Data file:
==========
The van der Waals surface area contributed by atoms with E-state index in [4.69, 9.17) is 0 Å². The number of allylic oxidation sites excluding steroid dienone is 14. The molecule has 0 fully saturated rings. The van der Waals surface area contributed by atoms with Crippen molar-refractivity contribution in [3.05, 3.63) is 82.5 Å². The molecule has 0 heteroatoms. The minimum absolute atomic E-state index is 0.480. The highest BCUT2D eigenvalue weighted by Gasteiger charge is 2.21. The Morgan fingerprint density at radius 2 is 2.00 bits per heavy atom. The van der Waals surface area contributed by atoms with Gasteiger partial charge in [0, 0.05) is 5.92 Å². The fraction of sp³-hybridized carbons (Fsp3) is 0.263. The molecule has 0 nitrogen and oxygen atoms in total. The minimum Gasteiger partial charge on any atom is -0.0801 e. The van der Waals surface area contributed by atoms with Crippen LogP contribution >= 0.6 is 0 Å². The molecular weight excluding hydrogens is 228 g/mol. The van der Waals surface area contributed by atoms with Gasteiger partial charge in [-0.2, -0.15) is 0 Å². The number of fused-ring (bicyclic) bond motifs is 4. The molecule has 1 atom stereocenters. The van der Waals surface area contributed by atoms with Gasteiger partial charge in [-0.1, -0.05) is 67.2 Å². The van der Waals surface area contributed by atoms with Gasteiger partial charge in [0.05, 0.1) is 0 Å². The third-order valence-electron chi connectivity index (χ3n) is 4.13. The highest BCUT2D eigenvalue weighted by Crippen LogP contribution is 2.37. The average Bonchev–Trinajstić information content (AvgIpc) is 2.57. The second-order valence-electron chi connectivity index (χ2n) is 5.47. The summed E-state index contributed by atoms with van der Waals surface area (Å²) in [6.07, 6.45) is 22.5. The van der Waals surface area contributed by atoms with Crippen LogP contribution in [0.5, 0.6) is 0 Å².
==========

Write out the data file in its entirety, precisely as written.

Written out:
The van der Waals surface area contributed by atoms with E-state index in [4.69, 9.17) is 0 Å². The number of allylic oxidation sites excluding steroid dienone is 14. The molecule has 0 fully saturated rings. The van der Waals surface area contributed by atoms with Crippen molar-refractivity contribution in [3.05, 3.63) is 82.5 Å². The molecule has 0 heteroatoms. The minimum absolute atomic E-state index is 0.480. The highest BCUT2D eigenvalue weighted by Gasteiger charge is 2.21. The Morgan fingerprint density at radius 2 is 2.00 bits per heavy atom. The van der Waals surface area contributed by atoms with Gasteiger partial charge in [0, 0.05) is 5.92 Å². The fraction of sp³-hybridized carbons (Fsp3) is 0.263. The molecule has 0 nitrogen and oxygen atoms in total. The minimum Gasteiger partial charge on any atom is -0.0801 e. The van der Waals surface area contributed by atoms with Crippen LogP contribution >= 0.6 is 0 Å². The molecular weight excluding hydrogens is 228 g/mol. The van der Waals surface area contributed by atoms with Gasteiger partial charge in [-0.2, -0.15) is 0 Å². The number of fused-ring (bicyclic) bond motifs is 4. The molecule has 1 atom stereocenters. The van der Waals surface area contributed by atoms with Gasteiger partial charge in [-0.1, -0.05) is 67.2 Å². The van der Waals surface area contributed by atoms with Gasteiger partial charge in [0.05, 0.1) is 0 Å². The third-order valence-electron chi connectivity index (χ3n) is 4.13. The highest BCUT2D eigenvalue weighted by Crippen LogP contribution is 2.37. The average Bonchev–Trinajstić information content (AvgIpc) is 2.57. The second-order valence-electron chi connectivity index (χ2n) is 5.47. The summed E-state index contributed by atoms with van der Waals surface area (Å²) in [6.07, 6.45) is 22.5. The van der Waals surface area contributed by atoms with Crippen LogP contribution in [0.5, 0.6) is 0 Å².